Last year started with scores of market observers and pundits calling for interest rates to rise. That thesis was, of course, proven wrong and as Treasury yields tumbled, an array of rate-sensitive asset classes soared.

That included real estate investment trusts (REITs) and exchange traded funds such as the Vanguard REIT ETF (NYSEArca: VNQ). The new year has started in similar fashion. Ten-year yields slid 23.5% last month, helping launch rate-sensitive bond funds, such as the iShares 20+ Year Treasury Bond ETF (NYSEArca: TLT) and the PIMCO 25+ Year Zero Coupon US Treasury (NYSEArca: ZROZ) to double-digit gains. [Bond ETF Stars Shine Again in 2015]

All of that is good news for VNQ, the largest REIT ETF, and rival funds. It is also enough to make VNQ S&P Capital IQ’s focus ETF for February.

“REITs performed well in 2014 and in early 2015 as investors sought out alternative income opportunities with the yield on the 10-year Treasury falling below 2.0%. However, we think REITs can still perform well even if yields climb higher in 2015, depending upon the confirmation and timing of potential rate hikes by the Federal Reserve. We believe the industry is economically sensitive and many of its constituents will be aided by a still-improving U.S. economy. REITs have little to no exposure to weaker geographies in Europe and Asia,” said S&P Capital IQ in a new research note.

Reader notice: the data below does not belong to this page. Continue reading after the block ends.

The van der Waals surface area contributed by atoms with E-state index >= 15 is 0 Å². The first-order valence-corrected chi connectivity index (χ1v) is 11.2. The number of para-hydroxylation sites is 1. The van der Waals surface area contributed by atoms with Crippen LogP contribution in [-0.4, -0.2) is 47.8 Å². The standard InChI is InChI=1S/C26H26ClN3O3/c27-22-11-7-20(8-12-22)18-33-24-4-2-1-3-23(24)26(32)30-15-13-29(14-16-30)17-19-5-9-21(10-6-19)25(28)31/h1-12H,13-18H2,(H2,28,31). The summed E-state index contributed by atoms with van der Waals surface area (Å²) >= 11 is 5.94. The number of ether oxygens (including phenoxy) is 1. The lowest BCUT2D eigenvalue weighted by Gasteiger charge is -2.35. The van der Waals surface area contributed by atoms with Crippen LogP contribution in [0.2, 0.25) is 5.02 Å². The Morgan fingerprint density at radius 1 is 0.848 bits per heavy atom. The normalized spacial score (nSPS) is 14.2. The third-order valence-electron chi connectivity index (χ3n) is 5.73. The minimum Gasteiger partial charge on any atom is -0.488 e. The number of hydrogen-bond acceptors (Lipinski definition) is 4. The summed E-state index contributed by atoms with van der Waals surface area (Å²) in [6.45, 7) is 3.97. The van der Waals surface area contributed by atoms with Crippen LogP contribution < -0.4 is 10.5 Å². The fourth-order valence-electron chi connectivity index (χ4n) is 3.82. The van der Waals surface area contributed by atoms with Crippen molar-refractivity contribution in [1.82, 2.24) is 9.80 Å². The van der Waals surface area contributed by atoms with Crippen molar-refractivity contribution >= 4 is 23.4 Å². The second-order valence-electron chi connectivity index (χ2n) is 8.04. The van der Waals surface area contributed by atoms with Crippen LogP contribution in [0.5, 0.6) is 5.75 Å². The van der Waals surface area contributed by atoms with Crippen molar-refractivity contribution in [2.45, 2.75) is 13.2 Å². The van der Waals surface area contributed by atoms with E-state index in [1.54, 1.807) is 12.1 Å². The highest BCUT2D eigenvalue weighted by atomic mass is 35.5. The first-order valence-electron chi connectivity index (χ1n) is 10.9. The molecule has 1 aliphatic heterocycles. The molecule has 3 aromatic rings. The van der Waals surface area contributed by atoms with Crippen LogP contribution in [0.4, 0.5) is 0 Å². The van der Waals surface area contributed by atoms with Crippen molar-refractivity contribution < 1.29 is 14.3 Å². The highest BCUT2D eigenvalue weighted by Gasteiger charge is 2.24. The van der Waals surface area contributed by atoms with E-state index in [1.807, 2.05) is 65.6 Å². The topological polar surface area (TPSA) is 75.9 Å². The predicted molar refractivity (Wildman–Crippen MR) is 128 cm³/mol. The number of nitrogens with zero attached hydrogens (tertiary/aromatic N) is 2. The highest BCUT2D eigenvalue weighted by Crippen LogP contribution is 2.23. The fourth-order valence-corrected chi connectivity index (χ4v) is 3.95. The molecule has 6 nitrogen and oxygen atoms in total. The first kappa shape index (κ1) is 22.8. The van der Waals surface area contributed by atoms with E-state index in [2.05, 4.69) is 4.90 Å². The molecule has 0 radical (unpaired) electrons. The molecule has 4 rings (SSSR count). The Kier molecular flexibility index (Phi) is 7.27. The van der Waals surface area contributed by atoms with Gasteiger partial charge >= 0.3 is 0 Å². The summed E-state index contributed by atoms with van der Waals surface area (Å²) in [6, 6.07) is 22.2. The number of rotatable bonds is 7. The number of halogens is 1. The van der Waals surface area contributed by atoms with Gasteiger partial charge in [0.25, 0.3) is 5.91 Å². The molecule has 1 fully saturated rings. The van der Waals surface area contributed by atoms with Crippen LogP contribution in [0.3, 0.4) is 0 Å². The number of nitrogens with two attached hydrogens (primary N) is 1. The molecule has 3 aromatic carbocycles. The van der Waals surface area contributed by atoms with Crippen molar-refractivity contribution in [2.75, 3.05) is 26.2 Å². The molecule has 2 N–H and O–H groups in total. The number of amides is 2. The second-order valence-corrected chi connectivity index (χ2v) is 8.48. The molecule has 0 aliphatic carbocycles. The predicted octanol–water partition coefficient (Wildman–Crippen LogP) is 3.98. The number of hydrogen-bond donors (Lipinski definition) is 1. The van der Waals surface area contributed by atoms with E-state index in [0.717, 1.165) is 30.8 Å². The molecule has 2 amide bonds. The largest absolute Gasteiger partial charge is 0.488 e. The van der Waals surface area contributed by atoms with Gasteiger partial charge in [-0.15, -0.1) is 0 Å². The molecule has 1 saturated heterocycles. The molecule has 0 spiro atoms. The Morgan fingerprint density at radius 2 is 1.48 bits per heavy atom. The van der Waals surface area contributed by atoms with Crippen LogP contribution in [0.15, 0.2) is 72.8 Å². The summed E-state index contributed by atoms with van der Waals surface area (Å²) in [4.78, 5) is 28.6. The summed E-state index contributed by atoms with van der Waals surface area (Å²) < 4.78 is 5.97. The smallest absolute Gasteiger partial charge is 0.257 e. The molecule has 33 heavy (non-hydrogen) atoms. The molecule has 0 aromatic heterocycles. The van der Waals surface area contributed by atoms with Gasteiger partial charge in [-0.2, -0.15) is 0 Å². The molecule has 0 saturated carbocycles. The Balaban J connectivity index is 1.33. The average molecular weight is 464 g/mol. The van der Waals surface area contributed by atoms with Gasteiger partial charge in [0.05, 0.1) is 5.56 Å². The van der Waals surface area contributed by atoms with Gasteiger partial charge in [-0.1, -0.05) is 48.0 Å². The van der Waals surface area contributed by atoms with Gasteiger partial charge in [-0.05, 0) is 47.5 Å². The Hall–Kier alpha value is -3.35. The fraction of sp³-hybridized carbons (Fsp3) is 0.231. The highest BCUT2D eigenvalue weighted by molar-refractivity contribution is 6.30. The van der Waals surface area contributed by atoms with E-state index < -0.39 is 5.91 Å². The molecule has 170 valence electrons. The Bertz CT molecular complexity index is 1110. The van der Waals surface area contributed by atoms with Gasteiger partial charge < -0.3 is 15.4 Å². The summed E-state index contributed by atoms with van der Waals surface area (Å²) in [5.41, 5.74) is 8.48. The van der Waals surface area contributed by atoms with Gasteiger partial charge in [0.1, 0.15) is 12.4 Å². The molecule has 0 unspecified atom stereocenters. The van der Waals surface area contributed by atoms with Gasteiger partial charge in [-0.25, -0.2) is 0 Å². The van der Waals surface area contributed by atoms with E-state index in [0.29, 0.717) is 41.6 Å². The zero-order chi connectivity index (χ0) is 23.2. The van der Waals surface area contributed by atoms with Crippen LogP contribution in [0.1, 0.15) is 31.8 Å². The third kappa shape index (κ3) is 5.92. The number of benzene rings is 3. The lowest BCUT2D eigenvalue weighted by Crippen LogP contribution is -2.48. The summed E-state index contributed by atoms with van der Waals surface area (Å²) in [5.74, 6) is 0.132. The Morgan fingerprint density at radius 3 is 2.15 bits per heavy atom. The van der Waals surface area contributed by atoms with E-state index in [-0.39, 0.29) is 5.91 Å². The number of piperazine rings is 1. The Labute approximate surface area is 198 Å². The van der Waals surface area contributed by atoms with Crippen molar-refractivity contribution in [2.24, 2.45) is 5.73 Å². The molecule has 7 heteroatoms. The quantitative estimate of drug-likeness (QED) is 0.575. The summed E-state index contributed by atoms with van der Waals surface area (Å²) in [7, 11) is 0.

After surging 30.4% last year, VNQ is up 5% to start 2015. REITs provide a liquid alternative to owning physical commercial real estate properties. REITs investments also share similar attributes with stocks and bonds. Since REITs are required to distribute at least 90% of their income from rent payments to investors, these real estate investments can generate attractive yields.

Some may be concerned that REITs are sensitive to changes in interest rates. Notably, the fall in interest rates have made the asset more attractive as a yield-generating alternative, but some fear the asset will fall out of favor once rates rise. [REIT ETFs Can Endure Rate Risk]

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